College of Natural Resources, UC Berkeley

Professor Awarded Prestigious Overton Prize in Computational Biology

June 25, 2010


Professor Steven E. Brenner has been awarded the International Society for Computational Biology (ISCB) Overton Prize. The Overton Prize honors early- to mid-career scientists who have achieved a significant and lasting impact in bioinformatics and/or computational biology.

Brenner has contributed to the understanding of genomes, and to protein and RNA function. His most important contribution to the RNA field was the discovery of the prevalence of RNA surveillance and alternative splicing as a novel mode of gene regulation. He continues to work in this area and has extended his work in RNA regulation as a member of the modENCODE consortium, which aims to identify all the functional sequence elements in the Drosophila and Caenorhabditis elegans genomes.

Outside pure research, Brenner has contributed to the computational biology community at large. He served as an ISCB director from 1998 to 2000 and again from 2002 to 2006. As a dedicated advocate of the open-access and open-source movement, he was one of the founders of the BioPerl open-source software project. Later, he became a director of the Open Bioinformatics Foundation, which aims to put the creation of open-source software libraries such as BioPerl on a secure financial footing. And he is a founding editor of PLoS Computational Biology, the first open-access journal focused on advancing the understanding of living systems through the application of computational methods.
Brenner remembers being interested in computers and biology even as a small boy. But, rather than having a dual major, he chose the flexibility of Biochemical Sciences for his undergraduate studies at Harvard, and followed his advisor's encouragement to take computer science courses as well. As an undergraduate, he was able to work in Walter Gilbert's lab, “maybe the very first genome lab in the world.” Gilbert and his colleagues were sequencing the genome of the bacterium Mycoplasma genitalium. While in Gilbert's lab, Brenner met colleagues who introduced him to the idea of combining both his interests into the study of computational biology.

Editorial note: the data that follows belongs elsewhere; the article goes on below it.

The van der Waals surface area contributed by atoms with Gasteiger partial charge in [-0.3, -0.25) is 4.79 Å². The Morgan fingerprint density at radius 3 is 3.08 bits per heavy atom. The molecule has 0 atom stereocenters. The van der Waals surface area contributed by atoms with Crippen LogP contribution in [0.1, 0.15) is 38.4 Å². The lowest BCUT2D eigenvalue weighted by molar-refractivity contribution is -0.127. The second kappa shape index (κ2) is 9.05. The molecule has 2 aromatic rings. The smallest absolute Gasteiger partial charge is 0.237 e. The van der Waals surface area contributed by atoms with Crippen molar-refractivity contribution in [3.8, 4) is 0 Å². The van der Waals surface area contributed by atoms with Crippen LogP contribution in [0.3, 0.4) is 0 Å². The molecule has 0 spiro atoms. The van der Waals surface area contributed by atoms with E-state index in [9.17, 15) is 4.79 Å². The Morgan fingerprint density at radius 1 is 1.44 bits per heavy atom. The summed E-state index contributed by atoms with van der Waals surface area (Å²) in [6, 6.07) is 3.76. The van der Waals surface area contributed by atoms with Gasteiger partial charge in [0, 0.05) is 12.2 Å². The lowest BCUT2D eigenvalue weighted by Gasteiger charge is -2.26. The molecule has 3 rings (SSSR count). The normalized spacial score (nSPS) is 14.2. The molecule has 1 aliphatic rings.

After graduation, Brenner obtained a fellowship for graduate study at the University of Cambridge, and studied for his PhD in the MRC Laboratory of Molecular Biology under Cyrus Chothia. As one of the original authors of the SCOP: Structural Classification of Proteins database, Brenner presented it at the second ISMB meeting in 1994. While initially having an uncertain reception, SCOP has since been cited over 4,000 times and remains widely used today.

After leaving Cambridge, Brenner obtained a fellowship to the National Institute of Bioscience, Japan, to work on genome analysis, but he was soon back in the US as a postdoctoral research fellow in Michael Levitt's lab at Stanford University. In Levitt's lab, he continued to work on genome and protein sequence analysis and the detection of distant evolutionary relationships between proteins.

In 2000, Brenner moved to the University of California, Berkeley, as an assistant professor, and became a faculty scientist at Lawrence Berkeley National Laboratory that same year. In 2009 he was appointed as an adjunct professor at the University of California, San Francisco, and is promoted to full professorship at UC Berkeley this year. His lab now includes experimental as well as computational biologists.

The Overton Prize is given in memory of G. Christian Overton, a young bioinformatics researcher and ISCB director who died suddenly in 2000.

More on this story is featured on the Public Library of Science (PLoS) website.


CNR Calendar

Monthly Archives

Recent Posts

Partnership to Advance Cooperative Extension
Persistent methodological flaw undermines biodiversity conservation in tropical forests
Conservatives can be persuaded to care more about the environment, study finds
New gene found that turns carbs into fat, could be target for future drugs
Plants and soils could accelerate climate's warming, study warns
Estrogenic plants linked to hormone, behavioral changes
Scientists look to Hawaii’s bugs for clues to origins of biodiversity
New Wetland Design Shows Leap in Cleansing Toxins from Salton Sea
Arsenic-Tainted South Berkeley Lot Focus of Rehab Project
New Interview With Biochemist Andrew Benson Is Online


Subscribe to this blog's feed